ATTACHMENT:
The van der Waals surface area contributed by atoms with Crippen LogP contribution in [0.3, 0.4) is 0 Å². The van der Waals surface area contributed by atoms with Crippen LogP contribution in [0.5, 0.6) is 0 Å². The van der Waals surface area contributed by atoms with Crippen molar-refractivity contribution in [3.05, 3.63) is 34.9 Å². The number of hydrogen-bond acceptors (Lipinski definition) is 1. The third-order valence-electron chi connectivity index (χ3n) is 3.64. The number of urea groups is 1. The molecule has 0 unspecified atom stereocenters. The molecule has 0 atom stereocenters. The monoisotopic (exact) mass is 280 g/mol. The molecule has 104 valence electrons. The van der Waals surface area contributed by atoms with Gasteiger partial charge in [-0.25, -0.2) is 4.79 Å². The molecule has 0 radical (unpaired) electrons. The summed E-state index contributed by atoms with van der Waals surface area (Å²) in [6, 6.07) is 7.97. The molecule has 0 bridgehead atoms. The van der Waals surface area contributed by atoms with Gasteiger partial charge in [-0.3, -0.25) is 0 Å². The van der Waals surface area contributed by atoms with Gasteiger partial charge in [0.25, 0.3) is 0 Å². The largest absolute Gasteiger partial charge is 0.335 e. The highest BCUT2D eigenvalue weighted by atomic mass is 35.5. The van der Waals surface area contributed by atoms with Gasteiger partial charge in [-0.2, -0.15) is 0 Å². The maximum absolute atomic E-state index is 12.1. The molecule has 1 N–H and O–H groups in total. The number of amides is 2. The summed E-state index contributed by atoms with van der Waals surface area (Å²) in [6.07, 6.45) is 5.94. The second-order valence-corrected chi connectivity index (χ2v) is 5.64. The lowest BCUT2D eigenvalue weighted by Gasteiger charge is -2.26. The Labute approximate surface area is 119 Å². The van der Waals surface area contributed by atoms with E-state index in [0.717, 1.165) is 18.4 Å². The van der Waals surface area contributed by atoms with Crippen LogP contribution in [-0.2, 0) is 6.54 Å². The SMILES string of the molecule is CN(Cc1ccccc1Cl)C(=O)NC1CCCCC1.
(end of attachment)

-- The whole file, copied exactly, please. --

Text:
The van der Waals surface area contributed by atoms with Crippen LogP contribution in [0.3, 0.4) is 0 Å². The van der Waals surface area contributed by atoms with Crippen LogP contribution in [0.5, 0.6) is 0 Å². The van der Waals surface area contributed by atoms with Crippen molar-refractivity contribution in [3.05, 3.63) is 34.9 Å². The number of hydrogen-bond acceptors (Lipinski definition) is 1. The third-order valence-electron chi connectivity index (χ3n) is 3.64. The number of urea groups is 1. The molecule has 0 unspecified atom stereocenters. The molecule has 0 atom stereocenters. The monoisotopic (exact) mass is 280 g/mol. The molecule has 104 valence electrons. The van der Waals surface area contributed by atoms with Gasteiger partial charge in [-0.25, -0.2) is 4.79 Å². The molecule has 0 radical (unpaired) electrons. The summed E-state index contributed by atoms with van der Waals surface area (Å²) in [6, 6.07) is 7.97. The molecule has 0 bridgehead atoms. The van der Waals surface area contributed by atoms with Gasteiger partial charge in [-0.3, -0.25) is 0 Å². The van der Waals surface area contributed by atoms with Gasteiger partial charge in [0.25, 0.3) is 0 Å². The largest absolute Gasteiger partial charge is 0.335 e. The highest BCUT2D eigenvalue weighted by atomic mass is 35.5. The van der Waals surface area contributed by atoms with Gasteiger partial charge in [-0.2, -0.15) is 0 Å². The maximum absolute atomic E-state index is 12.1. The molecule has 1 N–H and O–H groups in total. The number of amides is 2. The summed E-state index contributed by atoms with van der Waals surface area (Å²) in [6.07, 6.45) is 5.94. The second-order valence-corrected chi connectivity index (χ2v) is 5.64. The lowest BCUT2D eigenvalue weighted by Gasteiger charge is -2.26. The Labute approximate surface area is 119 Å². The van der Waals surface area contributed by atoms with E-state index in [0.717, 1.165) is 18.4 Å². The van der Waals surface area contributed by atoms with Crippen LogP contribution in [-0.2, 0) is 6.54 Å². The SMILES string of the molecule is CN(Cc1ccccc1Cl)C(=O)NC1CCCCC1.